The day Gov. Tim Walz issued an executive order eliminating college degree requirements for more than 75% of state government jobs, University of Minnesota officials pushed forth to a House committee the system needs more state funding.
This year’s higher education law includes $1.51 billion for the university, a biennial increase of $125.2 million.
In the 2024 legislative session, an additional $45 million — 3.3% over base — will be sought for the university’s “core mission.” It is the request put forth last session for fiscal year 2025.
“The themes that emerged from our students, faculty and staff members with whom we spoke this summer were the notion that we need to focus on the needs of students in any kind of financial aspects that we're looking at in a budget request, that we need to acknowledge and support the needs of our faculty and staff around issues of compensation, and that we're seeking to remain a national leader and an economic driver for the state of Minnesota in many areas including health care, wellness, workforce, and sustainability,” Interim President Jeff Ettinger told the House Higher Education Finance and Policy Committee at an informational hearing Monday.
Per its presentation, officials say the increase would help:
Rep. Gene Pelowski Jr. (DFL-Winona), the committee chair, made clear the university should not bank on receiving additional biennial funding. “I have no authority, nor will I guarantee any type of a supplemental budget in 2024.”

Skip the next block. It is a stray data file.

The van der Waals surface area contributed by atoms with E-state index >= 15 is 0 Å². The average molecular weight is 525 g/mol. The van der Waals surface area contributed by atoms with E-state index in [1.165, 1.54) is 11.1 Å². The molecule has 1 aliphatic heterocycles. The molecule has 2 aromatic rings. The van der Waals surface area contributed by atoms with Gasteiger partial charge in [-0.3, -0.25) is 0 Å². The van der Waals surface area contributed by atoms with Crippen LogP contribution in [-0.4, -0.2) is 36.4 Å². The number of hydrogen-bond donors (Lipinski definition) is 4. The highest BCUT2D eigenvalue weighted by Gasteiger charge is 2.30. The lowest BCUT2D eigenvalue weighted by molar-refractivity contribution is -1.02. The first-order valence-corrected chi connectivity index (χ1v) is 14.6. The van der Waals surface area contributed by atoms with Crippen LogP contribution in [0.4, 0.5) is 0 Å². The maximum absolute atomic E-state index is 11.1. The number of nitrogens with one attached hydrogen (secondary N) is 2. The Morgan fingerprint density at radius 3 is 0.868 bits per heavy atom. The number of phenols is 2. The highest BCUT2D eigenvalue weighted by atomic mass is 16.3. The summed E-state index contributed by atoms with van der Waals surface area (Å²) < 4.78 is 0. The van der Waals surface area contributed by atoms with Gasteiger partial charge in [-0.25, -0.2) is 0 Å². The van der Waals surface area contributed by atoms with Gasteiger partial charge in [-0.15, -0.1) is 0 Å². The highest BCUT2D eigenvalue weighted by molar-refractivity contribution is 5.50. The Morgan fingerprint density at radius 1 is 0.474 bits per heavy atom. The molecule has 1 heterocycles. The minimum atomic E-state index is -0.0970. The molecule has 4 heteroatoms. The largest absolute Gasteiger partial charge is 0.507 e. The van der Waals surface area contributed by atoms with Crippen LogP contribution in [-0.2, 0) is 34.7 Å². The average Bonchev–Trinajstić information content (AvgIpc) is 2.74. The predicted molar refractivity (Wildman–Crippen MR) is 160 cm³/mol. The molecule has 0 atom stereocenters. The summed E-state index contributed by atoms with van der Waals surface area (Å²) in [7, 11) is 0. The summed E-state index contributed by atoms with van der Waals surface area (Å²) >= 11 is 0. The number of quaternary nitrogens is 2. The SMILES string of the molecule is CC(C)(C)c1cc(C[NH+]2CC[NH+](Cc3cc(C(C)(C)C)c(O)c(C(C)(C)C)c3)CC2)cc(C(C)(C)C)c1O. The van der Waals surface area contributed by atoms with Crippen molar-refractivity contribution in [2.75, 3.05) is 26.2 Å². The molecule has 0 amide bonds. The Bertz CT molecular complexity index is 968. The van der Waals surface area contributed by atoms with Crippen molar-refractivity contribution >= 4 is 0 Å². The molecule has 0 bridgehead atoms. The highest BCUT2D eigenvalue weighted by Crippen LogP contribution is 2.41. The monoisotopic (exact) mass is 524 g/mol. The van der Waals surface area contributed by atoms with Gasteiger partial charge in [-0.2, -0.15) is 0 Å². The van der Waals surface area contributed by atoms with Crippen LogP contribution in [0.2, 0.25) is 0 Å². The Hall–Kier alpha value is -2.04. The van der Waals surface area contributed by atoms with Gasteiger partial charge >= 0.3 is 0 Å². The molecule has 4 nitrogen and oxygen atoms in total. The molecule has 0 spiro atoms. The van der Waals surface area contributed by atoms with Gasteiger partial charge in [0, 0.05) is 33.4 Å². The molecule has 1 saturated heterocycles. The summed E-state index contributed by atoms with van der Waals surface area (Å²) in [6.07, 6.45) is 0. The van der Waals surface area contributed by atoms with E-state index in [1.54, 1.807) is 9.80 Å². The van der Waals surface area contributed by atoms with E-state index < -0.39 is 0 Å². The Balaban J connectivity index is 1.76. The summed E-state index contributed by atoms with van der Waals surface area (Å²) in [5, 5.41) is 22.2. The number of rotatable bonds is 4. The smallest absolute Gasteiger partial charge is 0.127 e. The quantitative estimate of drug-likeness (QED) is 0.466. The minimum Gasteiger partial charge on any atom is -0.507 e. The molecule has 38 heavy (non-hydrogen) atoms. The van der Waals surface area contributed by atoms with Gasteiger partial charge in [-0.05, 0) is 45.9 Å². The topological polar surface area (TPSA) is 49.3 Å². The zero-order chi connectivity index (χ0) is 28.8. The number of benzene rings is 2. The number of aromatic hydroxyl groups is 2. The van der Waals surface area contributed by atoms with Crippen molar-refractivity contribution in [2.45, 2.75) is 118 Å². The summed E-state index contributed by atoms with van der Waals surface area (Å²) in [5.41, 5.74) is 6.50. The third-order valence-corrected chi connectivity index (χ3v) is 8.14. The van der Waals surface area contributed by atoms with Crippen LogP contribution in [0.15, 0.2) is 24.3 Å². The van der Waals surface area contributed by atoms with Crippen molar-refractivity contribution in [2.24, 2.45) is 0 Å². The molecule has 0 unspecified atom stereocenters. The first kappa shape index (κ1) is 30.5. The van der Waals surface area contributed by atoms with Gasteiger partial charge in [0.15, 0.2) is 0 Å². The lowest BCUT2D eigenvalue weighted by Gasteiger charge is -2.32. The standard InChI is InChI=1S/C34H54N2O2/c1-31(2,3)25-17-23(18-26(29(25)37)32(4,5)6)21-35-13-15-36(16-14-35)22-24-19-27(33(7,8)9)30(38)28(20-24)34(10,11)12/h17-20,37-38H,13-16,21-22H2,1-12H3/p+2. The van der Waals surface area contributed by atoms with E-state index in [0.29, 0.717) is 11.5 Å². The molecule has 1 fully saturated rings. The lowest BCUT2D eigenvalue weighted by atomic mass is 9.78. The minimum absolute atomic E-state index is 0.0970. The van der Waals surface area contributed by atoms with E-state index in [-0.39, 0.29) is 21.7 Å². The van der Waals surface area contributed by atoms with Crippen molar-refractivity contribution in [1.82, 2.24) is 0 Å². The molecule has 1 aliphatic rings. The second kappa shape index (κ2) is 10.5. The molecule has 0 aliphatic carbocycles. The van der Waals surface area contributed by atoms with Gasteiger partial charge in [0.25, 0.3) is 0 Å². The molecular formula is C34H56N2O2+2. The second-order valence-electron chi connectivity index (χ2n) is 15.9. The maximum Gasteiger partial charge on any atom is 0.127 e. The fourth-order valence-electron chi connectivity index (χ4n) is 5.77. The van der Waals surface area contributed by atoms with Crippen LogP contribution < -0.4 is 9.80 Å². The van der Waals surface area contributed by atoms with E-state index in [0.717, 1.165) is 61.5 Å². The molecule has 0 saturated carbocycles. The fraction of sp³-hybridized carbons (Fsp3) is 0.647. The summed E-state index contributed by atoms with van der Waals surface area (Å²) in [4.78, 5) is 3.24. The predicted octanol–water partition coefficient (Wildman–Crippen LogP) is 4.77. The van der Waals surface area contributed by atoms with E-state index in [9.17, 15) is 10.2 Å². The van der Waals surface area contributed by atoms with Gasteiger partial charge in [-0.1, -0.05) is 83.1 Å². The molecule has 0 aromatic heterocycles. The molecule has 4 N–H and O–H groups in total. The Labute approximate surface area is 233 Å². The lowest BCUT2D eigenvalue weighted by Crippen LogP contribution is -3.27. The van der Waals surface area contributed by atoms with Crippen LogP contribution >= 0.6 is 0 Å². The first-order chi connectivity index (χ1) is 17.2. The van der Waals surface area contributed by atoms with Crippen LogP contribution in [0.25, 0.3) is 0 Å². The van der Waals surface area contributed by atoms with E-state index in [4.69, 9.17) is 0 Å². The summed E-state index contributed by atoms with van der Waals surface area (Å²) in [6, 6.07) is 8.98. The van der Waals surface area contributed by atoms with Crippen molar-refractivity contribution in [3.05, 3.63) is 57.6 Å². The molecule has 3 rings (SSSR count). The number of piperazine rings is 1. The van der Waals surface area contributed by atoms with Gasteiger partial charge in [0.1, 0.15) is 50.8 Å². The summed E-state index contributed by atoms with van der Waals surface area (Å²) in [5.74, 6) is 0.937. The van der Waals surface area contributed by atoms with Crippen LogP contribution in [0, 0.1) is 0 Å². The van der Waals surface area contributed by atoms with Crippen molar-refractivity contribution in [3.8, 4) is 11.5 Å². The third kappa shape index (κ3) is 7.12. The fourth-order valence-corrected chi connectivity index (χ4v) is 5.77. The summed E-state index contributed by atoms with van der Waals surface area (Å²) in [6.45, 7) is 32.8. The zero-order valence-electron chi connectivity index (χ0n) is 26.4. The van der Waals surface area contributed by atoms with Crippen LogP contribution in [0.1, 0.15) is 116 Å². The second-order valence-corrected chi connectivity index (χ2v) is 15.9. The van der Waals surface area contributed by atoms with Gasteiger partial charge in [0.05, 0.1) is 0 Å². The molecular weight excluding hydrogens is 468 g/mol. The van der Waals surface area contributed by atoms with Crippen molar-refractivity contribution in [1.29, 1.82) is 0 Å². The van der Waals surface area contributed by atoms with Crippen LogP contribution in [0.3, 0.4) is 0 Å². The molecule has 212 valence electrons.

Enrollment trends, possible answers
Ettinger said the university has about the same number of students (68,000) as a decade prior; however, numbers at the outstate campuses has decreased.
Budget Director Julie Tonneson said plans and actions have begun to be implemented to increase enrollment numbers, while also adjusting campus budgets to reflect smaller sizes. “We have tough decisions to be made to reduce costs,” she said.
Campus or program closures are not planned, but no idea has been eliminated.
“Your consumers ultimately decide which of your products survive and which of them thrive. … Our consumers are our students. If we have programs on campuses that have now historically found that the students are just not now gravitating toward those programs it is incumbent on us to make some changes in that regard,” Ettinger said.
Officials from Minnesota State are scheduled to appear before the committee Nov. 6.